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Planta. 1997;202(3):313-23.

Retention of maize auxin-binding protein in the endoplasmic reticulum: quantifying escape and the role of auxin.

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School of Biological and Molecular Sciences, Oxford Brookes University, UK.


The localisation of maize (Zea mays L.) auxin-binding protein (ABP1) has been studied using a variety of techniques. At the whole-tissue level, tissue printing indicated that ABP1 is expressed to similar levels in all cells of the maize coleoptile and in the enclosed leaf roll. Within cells, the signals from immunofluorescence and immunogold labelling of ultrathin sections both indicated that ABP1 is confined to the endoplasmic reticulum (ER), none being detected in either Golgi apparatus or cell wall. This distribution is consistent with targeting motifs in its sequence. These observations are discussed with reference to the various reports which place a population of ABP1 on the outer face of the plasma membrane, including those suggesting that it is necessary on the cell surface for rapid, auxin-mediated protoplast hyperpolarisation. We have tested the ER, namely that auxin binding induces a conformational change in ABP1 leading to concealment of the KDEL retention motif. Using double-label immunofluorescence the characteristic auxin-induced rise in Golgi-apparatus signal was found, yet no change in the distribution of the ABP1 signal was detected. Maize suspension cultures were used to assay for auxin-promoted secretions of ABP1 into the medium, but secretion was below the limit of detection. This can be ascribed at least partly to the very active acidification of the medium by these cells and the instability of ABP 1 in solution below pH 5.0. In the insect-baculovirus expression system, in which cell cultures maintain pH 6.2, a small amount of ABP1 secretion, less than 1% of the total, was detected under all conditions, Insect cells were shown to take up auxin and no inactivation of added auxin was detected, but auxin did not affect the level of ABP1 in the medium. Consequently, no evidence was found to support the model for auxin promotion of ABP1 secretion. Finally, quantitative glycan analysis was used to determine what proportion of ABP1 might reach the plasma membrane in maize coleoptile tissue. The results suggest that less than 15% of ABP1 ever escapes from the ER as far as the cis-Golgi and less than 2% passes further through the secretory pathway. Such leakage rates probably do not require a specialised mechanism allowing ABP1 past the KDEL retrieval pathway, but we are not able to rule out the possibility that some ABP1 is carried through associated with other proteins. The data are consistent with the presence of ABP1 both on the plasma membrane and in the ER. The relative sizes of the two pools explain the results obtained with immunofluorescence and immunogold labelling and illustrate the high efficiency of ER retention in plants.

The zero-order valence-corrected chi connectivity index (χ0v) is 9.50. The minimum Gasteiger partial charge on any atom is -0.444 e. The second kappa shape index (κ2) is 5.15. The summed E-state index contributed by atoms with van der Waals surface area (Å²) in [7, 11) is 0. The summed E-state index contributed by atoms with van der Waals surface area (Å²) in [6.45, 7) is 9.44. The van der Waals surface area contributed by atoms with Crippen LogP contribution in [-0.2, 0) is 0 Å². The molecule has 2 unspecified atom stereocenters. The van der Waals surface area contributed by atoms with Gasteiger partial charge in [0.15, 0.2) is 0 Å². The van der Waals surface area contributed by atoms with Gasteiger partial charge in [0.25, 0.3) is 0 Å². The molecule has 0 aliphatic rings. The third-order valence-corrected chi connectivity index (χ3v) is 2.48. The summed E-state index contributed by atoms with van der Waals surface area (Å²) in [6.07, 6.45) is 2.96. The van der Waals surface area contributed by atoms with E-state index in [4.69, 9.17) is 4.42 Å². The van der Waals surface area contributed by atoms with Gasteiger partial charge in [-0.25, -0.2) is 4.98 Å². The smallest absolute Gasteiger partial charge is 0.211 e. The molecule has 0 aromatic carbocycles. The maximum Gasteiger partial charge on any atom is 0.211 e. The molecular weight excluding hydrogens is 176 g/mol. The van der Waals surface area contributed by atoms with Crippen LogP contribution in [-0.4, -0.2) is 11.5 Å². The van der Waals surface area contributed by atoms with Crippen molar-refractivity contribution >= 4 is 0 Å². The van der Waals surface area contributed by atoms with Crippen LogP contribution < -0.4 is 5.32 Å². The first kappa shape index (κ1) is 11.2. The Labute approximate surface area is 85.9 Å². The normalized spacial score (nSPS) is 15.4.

[Indexed for MEDLINE]

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